When Giancarlo Stanton, Major League Baseball’s home run leader, was diagnosed late last month with a broken bone in his hand and proclaimed out of action for at least six weeks, Miami Marlins fans didn’t need to be told they were screwed, but an objective way to convey a level of actual screwedness? Ah, this surely can be done.
It took less than a minute for Daren Willman to run the numbers and throw the exit velocity charts up on Twitter. On one side was Stanton, with a wide scattering of red and pink dots to show how fast the ball came off his bat – often at 110 mph or more – and track the many baseballs he’s murdered this season. On the other was his replacement, aging superstar Ichiro Suzuki, whose spray of exit velocity dots was much bluer, to not only show how much slower he’s hit the ball this season, but also to more accurately denote the general mood of Marlins fans these days. Stanton was ranked No. 1; Ichiro was 231. Even if you hate advanced stats, you could take one look at this tweet, with its two charts and Willman’s brief description, and understand right away what the data means. For anyone who has dabbled in advanced metrics, this is the endgame.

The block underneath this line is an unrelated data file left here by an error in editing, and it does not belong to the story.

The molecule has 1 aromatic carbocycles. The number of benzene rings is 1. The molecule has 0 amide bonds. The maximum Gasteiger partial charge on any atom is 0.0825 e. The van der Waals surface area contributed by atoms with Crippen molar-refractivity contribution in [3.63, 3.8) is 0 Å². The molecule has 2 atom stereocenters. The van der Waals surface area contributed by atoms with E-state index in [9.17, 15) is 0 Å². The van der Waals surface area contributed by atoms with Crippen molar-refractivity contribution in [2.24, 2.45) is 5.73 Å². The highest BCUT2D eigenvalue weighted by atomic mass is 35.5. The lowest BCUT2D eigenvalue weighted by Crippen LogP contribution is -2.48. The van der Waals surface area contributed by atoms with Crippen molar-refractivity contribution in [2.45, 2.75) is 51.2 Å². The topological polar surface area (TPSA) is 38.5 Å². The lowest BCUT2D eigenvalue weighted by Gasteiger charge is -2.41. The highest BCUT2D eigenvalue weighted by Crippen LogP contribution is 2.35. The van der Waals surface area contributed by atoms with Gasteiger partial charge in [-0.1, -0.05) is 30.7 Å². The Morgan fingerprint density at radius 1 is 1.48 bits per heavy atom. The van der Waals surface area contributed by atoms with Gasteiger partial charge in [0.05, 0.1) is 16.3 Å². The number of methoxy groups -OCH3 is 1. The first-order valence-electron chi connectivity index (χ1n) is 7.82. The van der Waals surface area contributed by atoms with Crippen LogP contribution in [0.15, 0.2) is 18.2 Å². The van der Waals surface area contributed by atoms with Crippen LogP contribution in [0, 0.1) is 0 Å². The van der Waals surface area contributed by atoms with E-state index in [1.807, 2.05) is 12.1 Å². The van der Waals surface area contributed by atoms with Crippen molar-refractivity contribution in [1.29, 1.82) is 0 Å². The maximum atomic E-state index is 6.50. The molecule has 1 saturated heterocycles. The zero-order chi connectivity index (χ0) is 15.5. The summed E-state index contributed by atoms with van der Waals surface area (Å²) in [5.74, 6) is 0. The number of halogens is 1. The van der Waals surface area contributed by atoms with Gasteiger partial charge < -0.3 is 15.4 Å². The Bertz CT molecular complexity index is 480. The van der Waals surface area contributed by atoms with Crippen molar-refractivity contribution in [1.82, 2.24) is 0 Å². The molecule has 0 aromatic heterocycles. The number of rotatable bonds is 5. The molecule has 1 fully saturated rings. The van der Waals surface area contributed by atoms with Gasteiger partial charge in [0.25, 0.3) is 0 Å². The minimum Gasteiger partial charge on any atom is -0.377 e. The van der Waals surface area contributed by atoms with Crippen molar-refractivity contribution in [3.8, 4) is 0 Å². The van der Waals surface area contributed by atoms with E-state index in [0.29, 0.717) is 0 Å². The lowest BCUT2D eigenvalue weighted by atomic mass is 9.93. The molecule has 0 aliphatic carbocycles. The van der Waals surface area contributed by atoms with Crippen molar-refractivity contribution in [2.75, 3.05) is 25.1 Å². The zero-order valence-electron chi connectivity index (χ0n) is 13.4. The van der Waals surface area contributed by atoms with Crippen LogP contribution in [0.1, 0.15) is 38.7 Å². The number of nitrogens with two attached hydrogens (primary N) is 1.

This is also a realization on the promise of advanced Sabermetrics that is built on the gobs of PITCHf/x data collected from MLB games. It’s a movement kick-started by sites like Baseball Prospectus and Fangraphs, companies like Sportvision and Baseball Info Solutions, and people like Nate Silver and Dan Brooks, who is an experimental psychologist by day and proprietor of BrooksBaseball.net in his off-hours. There are Twitter bots that automatically track the pitches that screw your favorite team. And MLB can’t figure out how to fix its arcane blackout policy, but its Statcast technology, which tabulates exit velocity among other things, is giving us a deeper understanding of players’ talents and shortcomings.
Willman’s site, Baseball Savant, is a step above others. Fully operational since the start of the 2013 season, it started as a repository to search PITCHf/x data but also to look at spray charts, i.e. where batters hit the ball onto the field of play. Willman has always placed an emphasis on visual representation of stats, much in the same way Brooks Baseball shows strike zone maps. “I didn’t want to do exactly what other sites were doing,” he tells me. “There’s no point in that.”
Those early spray charts were proof of that philosophy, as was the feature that first got his site noticed. After toiling in relative obscurity for the 2013 season, Willman introduced a new feature during the following Spring Training that showed how many miles a team would be traveling during the 2014 season. Deadspin wrote it up and before long, concurrent visitors to Willman’s site had jumped from dozens to nearly 10,000. “Holy shit,” he thought. He was also just glad the site never crashed.